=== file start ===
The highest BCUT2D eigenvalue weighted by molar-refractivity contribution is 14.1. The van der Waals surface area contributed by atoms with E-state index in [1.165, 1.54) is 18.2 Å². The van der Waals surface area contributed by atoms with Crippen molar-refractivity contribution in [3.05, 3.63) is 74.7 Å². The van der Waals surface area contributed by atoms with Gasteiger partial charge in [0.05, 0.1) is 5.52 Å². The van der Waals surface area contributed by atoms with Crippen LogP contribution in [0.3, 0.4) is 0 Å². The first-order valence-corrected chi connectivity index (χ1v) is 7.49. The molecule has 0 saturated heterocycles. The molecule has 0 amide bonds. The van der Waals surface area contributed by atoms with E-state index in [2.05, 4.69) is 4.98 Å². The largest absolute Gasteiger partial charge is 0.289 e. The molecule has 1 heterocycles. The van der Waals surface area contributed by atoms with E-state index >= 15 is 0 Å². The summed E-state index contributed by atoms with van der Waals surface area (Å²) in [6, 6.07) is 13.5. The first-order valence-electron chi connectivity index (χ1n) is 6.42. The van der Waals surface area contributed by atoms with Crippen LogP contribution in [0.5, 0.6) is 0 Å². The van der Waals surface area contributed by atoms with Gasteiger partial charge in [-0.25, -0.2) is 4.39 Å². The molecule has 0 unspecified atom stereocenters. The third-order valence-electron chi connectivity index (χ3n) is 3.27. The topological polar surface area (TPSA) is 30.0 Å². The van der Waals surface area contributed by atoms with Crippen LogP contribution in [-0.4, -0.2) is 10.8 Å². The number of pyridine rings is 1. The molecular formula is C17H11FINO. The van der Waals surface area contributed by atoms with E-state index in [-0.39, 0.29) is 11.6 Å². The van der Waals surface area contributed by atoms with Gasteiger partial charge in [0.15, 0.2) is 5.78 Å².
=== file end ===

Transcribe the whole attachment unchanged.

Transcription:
The highest BCUT2D eigenvalue weighted by molar-refractivity contribution is 14.1. The van der Waals surface area contributed by atoms with E-state index in [1.165, 1.54) is 18.2 Å². The van der Waals surface area contributed by atoms with Crippen molar-refractivity contribution in [3.05, 3.63) is 74.7 Å². The van der Waals surface area contributed by atoms with Gasteiger partial charge in [0.05, 0.1) is 5.52 Å². The van der Waals surface area contributed by atoms with Crippen LogP contribution in [0.3, 0.4) is 0 Å². The first-order valence-corrected chi connectivity index (χ1v) is 7.49. The molecule has 0 saturated heterocycles. The molecule has 0 amide bonds. The van der Waals surface area contributed by atoms with E-state index in [2.05, 4.69) is 4.98 Å². The largest absolute Gasteiger partial charge is 0.289 e. The molecule has 1 heterocycles. The van der Waals surface area contributed by atoms with E-state index >= 15 is 0 Å². The summed E-state index contributed by atoms with van der Waals surface area (Å²) in [6, 6.07) is 13.5. The first-order valence-electron chi connectivity index (χ1n) is 6.42. The van der Waals surface area contributed by atoms with Crippen LogP contribution in [0.5, 0.6) is 0 Å². The van der Waals surface area contributed by atoms with Gasteiger partial charge in [-0.25, -0.2) is 4.39 Å². The molecule has 0 unspecified atom stereocenters. The third-order valence-electron chi connectivity index (χ3n) is 3.27. The topological polar surface area (TPSA) is 30.0 Å². The van der Waals surface area contributed by atoms with Crippen LogP contribution in [-0.4, -0.2) is 10.8 Å². The number of pyridine rings is 1. The molecular formula is C17H11FINO. The van der Waals surface area contributed by atoms with E-state index in [-0.39, 0.29) is 11.6 Å². The van der Waals surface area contributed by atoms with Gasteiger partial charge in [0.15, 0.2) is 5.78 Å².